If the monstrous success of Walker Hayes’ “Fancy Like” — which is currently sitting at No. 2 on Billboard’s Country Airplay chart, having already topped the streaming-inclusive Hot Country Songs chart and peaked at No. 3 on the pop charts — is any indication, having a pop- or hip-hop-indebted sound isn’t necessarily a barrier to radio play. The question, then, becomes not whether artists can experiment with genre and still be considered "country enough" for radio, but which types of artists are allowed this freedom.
Breland, who refers to his unique blend of country, hip-hop and R&B elements by the clever moniker “cross country,” says that his success outside of radio has allowed him to be less reliant on genre gatekeeping. Like Lil Nas X’s “Old Town Road” and Blanco Brown’s “The Git Up” before it, “My Truck” became a viral sensation despite not being radio hits. (“The Git Up” is the only song of the three to actually chart at radio, peaking at No. 44.) And while Breland recognizes that he does things “a little differently” in terms of genre than many of his peers, it’s not lost on him that artists of color often receive criticism that white artists are able to avoid.
“I think that, sometimes, people like to say, ‘This isn't country,’ as a kind of racial dogwhistle,” he explains. “But I can usually tell the difference between someone saying, ‘I don't think this is country, but I do think it's a really dope song,’ and someone saying, ‘This isn't country, you're trash.’ You can kind of tell what they're trying to argue there.”
For Chapel Hart, the trio made up of sisters Danica and Devynn Hart and their cousin Trea Swindle, TikTok is a way of skirting the “good ol' boy system." Though the group is relatively new to the social media platform, they recently went viral with a cover of Jason Isbell’s “Cover Me Up,” which as of publication has racked up nearly one million views on the app.
“I think that the powers that be in country music don't know if Black people have the same experiences as white people in country music or growing up in the country, and truly, it’s a lot of the same: There's horses, four-wheelers, a lot of imagination because you don't have a lot to do,” explains Danica Hart, who describes using paper plates and chip bags as baseball bases during her childhood in rural Mississippi.
Chapel Hart are members of the CMT Next Women of Country Class of 2021 — along with Brittney Spencer, Reyna Roberts and Sacha — but like other Black women in country, the group has found that diversity initiatives don’t necessarily translate to radio play. “It has definitely forced innovation more than anything,” says Swindle. “Nobody can beat you in a race if you're in your own lane.”
Traditionally, artists have had little control over which songs end up “breaking” at radio and becoming hits, but independent artist Spencer Crandall thinks that dynamic is subject to change. He sees TikTok and streaming as ways of knowing whether a song is a hit before it even gets to radio.
“The market research is done already,” he says. “We know that a song is a hit already because 4 million people are saying it’s a hit, or 20 million, or however many streams you have.”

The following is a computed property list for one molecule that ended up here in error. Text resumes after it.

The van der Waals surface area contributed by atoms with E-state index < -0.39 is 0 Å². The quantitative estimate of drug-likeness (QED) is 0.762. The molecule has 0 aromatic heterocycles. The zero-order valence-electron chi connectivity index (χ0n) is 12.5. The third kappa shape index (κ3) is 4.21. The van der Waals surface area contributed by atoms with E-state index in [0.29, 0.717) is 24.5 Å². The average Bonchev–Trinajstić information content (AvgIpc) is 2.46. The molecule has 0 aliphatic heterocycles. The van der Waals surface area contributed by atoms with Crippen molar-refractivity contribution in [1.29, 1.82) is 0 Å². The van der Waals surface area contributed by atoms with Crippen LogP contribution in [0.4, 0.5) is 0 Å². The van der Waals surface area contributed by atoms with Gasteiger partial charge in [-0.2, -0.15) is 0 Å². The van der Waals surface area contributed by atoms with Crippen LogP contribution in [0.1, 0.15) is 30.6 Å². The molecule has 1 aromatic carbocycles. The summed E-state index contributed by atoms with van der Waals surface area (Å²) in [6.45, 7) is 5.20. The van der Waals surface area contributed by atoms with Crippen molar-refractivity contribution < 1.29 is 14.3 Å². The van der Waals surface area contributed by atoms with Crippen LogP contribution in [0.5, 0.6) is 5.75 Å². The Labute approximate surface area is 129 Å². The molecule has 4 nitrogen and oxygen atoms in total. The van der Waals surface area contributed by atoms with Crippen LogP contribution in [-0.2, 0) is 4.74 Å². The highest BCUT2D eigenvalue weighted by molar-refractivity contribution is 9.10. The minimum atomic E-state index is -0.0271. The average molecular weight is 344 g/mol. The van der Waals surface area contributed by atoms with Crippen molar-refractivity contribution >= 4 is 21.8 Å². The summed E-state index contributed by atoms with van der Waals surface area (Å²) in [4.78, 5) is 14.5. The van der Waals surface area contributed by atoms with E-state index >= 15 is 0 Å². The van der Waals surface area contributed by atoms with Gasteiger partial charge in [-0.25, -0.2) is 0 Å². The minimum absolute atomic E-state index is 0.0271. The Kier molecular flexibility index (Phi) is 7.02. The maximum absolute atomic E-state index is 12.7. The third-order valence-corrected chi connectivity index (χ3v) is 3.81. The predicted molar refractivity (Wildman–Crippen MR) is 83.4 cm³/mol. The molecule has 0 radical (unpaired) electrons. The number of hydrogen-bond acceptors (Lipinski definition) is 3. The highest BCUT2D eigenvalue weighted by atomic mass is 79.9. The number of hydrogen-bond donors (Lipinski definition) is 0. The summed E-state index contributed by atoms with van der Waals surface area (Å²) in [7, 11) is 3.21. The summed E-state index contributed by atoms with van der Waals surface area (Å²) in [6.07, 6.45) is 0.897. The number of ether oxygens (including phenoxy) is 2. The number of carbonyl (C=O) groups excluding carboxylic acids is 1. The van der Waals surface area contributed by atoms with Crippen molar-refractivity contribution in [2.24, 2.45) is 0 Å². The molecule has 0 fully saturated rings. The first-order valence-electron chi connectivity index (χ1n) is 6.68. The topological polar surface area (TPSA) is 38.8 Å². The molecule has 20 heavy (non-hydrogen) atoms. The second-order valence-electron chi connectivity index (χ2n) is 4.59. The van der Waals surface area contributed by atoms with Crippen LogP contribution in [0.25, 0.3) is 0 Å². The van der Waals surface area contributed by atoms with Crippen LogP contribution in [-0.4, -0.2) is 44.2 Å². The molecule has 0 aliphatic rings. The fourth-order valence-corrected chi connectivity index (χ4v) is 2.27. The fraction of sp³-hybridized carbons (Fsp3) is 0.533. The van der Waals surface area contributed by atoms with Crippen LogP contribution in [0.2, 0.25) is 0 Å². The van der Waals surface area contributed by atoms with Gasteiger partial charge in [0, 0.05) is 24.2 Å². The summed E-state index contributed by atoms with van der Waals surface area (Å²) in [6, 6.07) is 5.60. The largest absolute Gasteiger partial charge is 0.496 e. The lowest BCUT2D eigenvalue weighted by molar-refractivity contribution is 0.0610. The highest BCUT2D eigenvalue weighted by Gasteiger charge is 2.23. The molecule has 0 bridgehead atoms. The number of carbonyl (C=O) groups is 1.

Crandall, whose ultra-smooth blend of country and pop has allowed him to turn TikTok virality into streaming success, says he has turned down offers to sign a record deal, despite knowing that it is virtually impossible for an unsigned artist to get played on terrestrial radio. For Crandall, the benefits of owning his own business and retaining creative control outweigh the potential drawbacks; besides, he says, the internet has allowed artists like himself to succeed without relying on radio.
“[TikTok] is giving people like me a chance to not just compete with, but actually outperform, people who have record deals,” explains Crandall, who, like Rose, has been receiving airplay on The Highway. “I’d rather have country radio begging me to play the song rather than me begging country radio to play the song.”
But not every artist has the luxury of choosing to remain independent. For Chris Housman, as for almost every artist The Boot spoke to for this story, country radio remains the ultimate goal. Housman has been able to turn a profit from merch sales and streams of his song “Blueneck” — which he teased on TikTok as a “progressive AF country song about being a liberal redneck” — but he still dreams of being one of very few out gay artists on radio, which would mean exposure to a bigger audience and currency when it comes to booking live gigs.
With “Blueneck,” Housman is in the unique position of having made his name on a song that subverts industry norms. For him, the song has been something of a double-edged sword when it comes to securing a publishing deal or courting record labels.
“I definitely feel the need to follow "Blueneck" with a song that says, ‘Look, I can do middle-of-the-road country as well,’” he admits. “I can’t help but feel like a publisher might think, ‘Is he controversial or too progressive?’”
It’s a fair assumption, as the country music industry has a long history of censoring artists that challenge its conservative mores, with the Chicks and Kacey Musgraves being recent examples. Housman says that a few prominent industry types — including hitmaker Shane McAnally, who co-wrote Musgraves’ love-is-love anthem “Follow Your Arrow” and is also gay — have contacted him to voice their approval of the song, but whether this apparent groundswell of support for his envelope-pushing TikTok hit will translate to mainstream success remains to be seen.
"It’s just weird to be told, ‘Get ready for your door to be banged down,'" he says, "and I’m here just waiting for a knock."